5. Then king Solomon sware by the LORD, saying, God do so to me, and more also, if Adonijah have not spoken this word against his own life.

  6. Now therefore, as the LORD liveth, which hath established me, and set me on the throne of David my father, and who hath made me an house, as he promised, Adonijah shall be put to death this day.

Solomon’s mother went to see him, with Adonijah’s request. Solomon displayed exquisite courtesy for his mother as he stood and bowed to her, before ordering a seat to be placed at his right hand for Bathsheba. How different from the way people today treat their elders!

Bathsheba said she had a small favour to ask, and requested that it would not be denied. (It is always a mistake to agree to a request without knowing what it is!). Solomon encouraged her to ask, and what she asked would not be denied... until he heard what it was! Bathsheba asked for Abishag to be married to Adonijah and Solomon’s response was immediate.

He saw through his brother’s request: ‘Why does he make this request? Why doesn’t he also ask for the kingdom? After all, he is my elder brother! And why not seek favours for the others who wanted to take the throne?’ Solomon was clearly not pleased. He could see the real intent behind the request by Adonijah, which was to marry a concubine once given to David, and so establish some kind of link to the throne. Perhaps you think this is tenuous... but some are given finely-tuned discernment, and can see beyond what others see, sometimes in seemingly ordinary events and situations. Solomon was of this kind.

I thank God that God has bothered to give me heightened discernment; it has saved me from many sinful relationships with so-called ‘Christians’ and others, and still guides me when observing movements, words, and works of others. Others would disagree of course, but, my task is to do what God has given to me, so I remain resolute, in spite of the criticism of others. This is how Solomon initially lived his life, with a wisdom that others did not comprehend.

As do many others, Adonijah did not dare to approach Solomon directly, but attempted to misguide Bathsheba, thinking her relationship as mother would suffice. But, he did not reckon with Solomon’s finely-tuned discernment! When Adonijah spoke to Bathsheba it is clear that he still harbored resentment against David and Solomon for removing his hasty kingship, and with the delusion of one who does not think in godly manner, said that many in Israel wanted him to be king.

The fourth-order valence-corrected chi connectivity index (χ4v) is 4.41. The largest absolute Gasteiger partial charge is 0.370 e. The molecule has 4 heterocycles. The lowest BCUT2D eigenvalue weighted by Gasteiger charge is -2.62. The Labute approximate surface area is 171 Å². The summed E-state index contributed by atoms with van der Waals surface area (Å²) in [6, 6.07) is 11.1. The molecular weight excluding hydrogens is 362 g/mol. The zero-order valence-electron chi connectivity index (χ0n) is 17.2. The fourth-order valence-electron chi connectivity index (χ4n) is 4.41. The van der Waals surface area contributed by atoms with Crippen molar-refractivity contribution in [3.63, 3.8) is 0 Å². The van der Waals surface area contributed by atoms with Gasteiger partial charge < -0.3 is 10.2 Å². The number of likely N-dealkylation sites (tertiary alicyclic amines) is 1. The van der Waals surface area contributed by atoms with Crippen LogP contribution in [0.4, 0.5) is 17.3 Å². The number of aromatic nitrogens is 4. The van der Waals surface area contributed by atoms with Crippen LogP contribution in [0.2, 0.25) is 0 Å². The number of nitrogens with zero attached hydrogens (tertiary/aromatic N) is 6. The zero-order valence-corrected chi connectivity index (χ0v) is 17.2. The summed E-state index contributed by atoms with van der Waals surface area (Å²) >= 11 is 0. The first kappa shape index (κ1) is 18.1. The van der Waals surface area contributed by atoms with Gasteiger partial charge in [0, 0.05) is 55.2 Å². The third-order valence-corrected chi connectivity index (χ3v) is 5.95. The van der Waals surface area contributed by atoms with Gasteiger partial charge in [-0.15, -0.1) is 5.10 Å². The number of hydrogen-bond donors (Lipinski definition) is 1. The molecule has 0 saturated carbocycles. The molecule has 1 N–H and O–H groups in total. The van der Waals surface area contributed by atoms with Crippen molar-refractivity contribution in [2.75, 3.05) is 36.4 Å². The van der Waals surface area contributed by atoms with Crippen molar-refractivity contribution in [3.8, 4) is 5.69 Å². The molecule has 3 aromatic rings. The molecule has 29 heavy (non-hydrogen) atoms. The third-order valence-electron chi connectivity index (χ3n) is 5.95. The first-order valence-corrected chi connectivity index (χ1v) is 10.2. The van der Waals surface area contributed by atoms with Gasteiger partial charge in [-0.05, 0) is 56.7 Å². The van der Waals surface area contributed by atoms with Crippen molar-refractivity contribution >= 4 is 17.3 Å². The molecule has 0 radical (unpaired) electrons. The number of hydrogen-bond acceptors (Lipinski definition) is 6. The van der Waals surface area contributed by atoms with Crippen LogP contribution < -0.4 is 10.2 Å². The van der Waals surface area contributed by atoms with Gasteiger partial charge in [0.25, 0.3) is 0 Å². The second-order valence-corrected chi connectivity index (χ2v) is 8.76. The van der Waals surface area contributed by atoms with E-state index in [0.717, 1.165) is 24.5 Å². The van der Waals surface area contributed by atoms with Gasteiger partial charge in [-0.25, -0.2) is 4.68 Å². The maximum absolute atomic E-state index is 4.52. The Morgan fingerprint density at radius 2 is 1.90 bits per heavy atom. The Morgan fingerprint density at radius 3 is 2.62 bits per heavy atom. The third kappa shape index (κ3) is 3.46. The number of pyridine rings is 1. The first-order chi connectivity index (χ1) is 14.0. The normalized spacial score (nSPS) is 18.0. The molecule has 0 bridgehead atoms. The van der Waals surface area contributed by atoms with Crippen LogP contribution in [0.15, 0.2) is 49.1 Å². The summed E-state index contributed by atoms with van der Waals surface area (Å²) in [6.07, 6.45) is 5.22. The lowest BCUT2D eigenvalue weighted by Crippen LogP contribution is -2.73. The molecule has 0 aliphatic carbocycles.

Today, many world leaders seem satanically-deceived into believing the soothing words of a ‘religion of peace’. They do not even have a smattering of discernment. This is because they have vowed to get rid of God and everything godly. Their eyes are therefore blind to truth and facts. And their failure to recognise what is truly happening leads to the death and subjugation of thousands. In the same way, governments have been seduced into accepting at face value the claims made by perverted men and women, thus bringing death by illness upon millions. A Solomon is needed in government, who would not just banish these influences, but would some to the sword, to silence their pretensions and punish their murderous ways.

Solomon, then, saw through Adonijah’s scheme and decided to put an end to him straight away. It is acknowledged by those who have to deal with security and war, that to let a devious murdering enemy live is to allow him to build his strength again to repeat his attacks at a later date, possibly with greater force. This is why the ONLY option with present-day killer-sons of Allah is to totally remove them from the face of the earth. With every day they remain alive, they build in strength and they murder at will. For this all western governments are to blame. Follow Solomon’s example!